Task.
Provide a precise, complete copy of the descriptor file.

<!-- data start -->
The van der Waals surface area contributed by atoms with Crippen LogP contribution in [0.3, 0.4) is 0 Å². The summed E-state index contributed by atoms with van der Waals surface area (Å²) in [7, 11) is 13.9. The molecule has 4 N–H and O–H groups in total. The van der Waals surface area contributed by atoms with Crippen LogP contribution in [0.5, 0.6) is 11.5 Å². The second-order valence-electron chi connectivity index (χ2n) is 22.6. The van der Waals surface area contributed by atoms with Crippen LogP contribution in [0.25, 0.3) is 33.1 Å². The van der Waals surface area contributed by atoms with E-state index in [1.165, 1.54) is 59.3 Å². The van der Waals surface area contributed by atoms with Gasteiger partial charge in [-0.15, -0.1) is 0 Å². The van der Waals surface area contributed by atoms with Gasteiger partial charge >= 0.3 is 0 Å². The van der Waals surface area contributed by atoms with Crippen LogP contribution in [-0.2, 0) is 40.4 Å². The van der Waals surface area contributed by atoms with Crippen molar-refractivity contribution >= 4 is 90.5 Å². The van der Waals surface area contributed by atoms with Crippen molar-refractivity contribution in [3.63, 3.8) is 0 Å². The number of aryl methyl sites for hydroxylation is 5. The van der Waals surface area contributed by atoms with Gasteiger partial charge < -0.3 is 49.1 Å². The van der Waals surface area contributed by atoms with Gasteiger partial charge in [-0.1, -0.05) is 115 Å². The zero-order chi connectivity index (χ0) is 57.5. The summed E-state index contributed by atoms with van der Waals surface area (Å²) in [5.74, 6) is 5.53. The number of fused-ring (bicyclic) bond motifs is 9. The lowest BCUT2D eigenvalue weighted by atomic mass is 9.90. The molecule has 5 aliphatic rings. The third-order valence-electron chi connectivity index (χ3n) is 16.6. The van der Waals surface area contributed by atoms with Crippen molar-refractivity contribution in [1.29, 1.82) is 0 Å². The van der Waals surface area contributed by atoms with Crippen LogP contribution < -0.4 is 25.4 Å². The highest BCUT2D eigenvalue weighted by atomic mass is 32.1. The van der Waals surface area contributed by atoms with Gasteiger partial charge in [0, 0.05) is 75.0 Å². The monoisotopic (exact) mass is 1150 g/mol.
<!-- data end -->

The van der Waals surface area contributed by atoms with Crippen LogP contribution in [0.3, 0.4) is 0 Å². The summed E-state index contributed by atoms with van der Waals surface area (Å²) in [7, 11) is 13.9. The molecule has 4 N–H and O–H groups in total. The van der Waals surface area contributed by atoms with Crippen LogP contribution in [0.5, 0.6) is 11.5 Å². The second-order valence-electron chi connectivity index (χ2n) is 22.6. The van der Waals surface area contributed by atoms with Crippen LogP contribution in [0.25, 0.3) is 33.1 Å². The van der Waals surface area contributed by atoms with E-state index in [1.165, 1.54) is 59.3 Å². The van der Waals surface area contributed by atoms with Gasteiger partial charge in [-0.15, -0.1) is 0 Å². The van der Waals surface area contributed by atoms with Gasteiger partial charge >= 0.3 is 0 Å². The van der Waals surface area contributed by atoms with Crippen LogP contribution in [-0.2, 0) is 40.4 Å². The van der Waals surface area contributed by atoms with Crippen molar-refractivity contribution >= 4 is 90.5 Å². The van der Waals surface area contributed by atoms with Crippen molar-refractivity contribution in [3.63, 3.8) is 0 Å². The number of aryl methyl sites for hydroxylation is 5. The van der Waals surface area contributed by atoms with Gasteiger partial charge < -0.3 is 49.1 Å². The van der Waals surface area contributed by atoms with Gasteiger partial charge in [-0.1, -0.05) is 115 Å². The zero-order chi connectivity index (χ0) is 57.5. The summed E-state index contributed by atoms with van der Waals surface area (Å²) in [5.74, 6) is 5.53. The number of fused-ring (bicyclic) bond motifs is 9. The lowest BCUT2D eigenvalue weighted by atomic mass is 9.90. The molecule has 5 aliphatic rings. The third-order valence-electron chi connectivity index (χ3n) is 16.6. The van der Waals surface area contributed by atoms with Crippen molar-refractivity contribution in [1.29, 1.82) is 0 Å². The van der Waals surface area contributed by atoms with Crippen LogP contribution < -0.4 is 25.4 Å². The highest BCUT2D eigenvalue weighted by atomic mass is 32.1. The van der Waals surface area contributed by atoms with Gasteiger partial charge in [0, 0.05) is 75.0 Å². The monoisotopic (exact) mass is 1150 g/mol.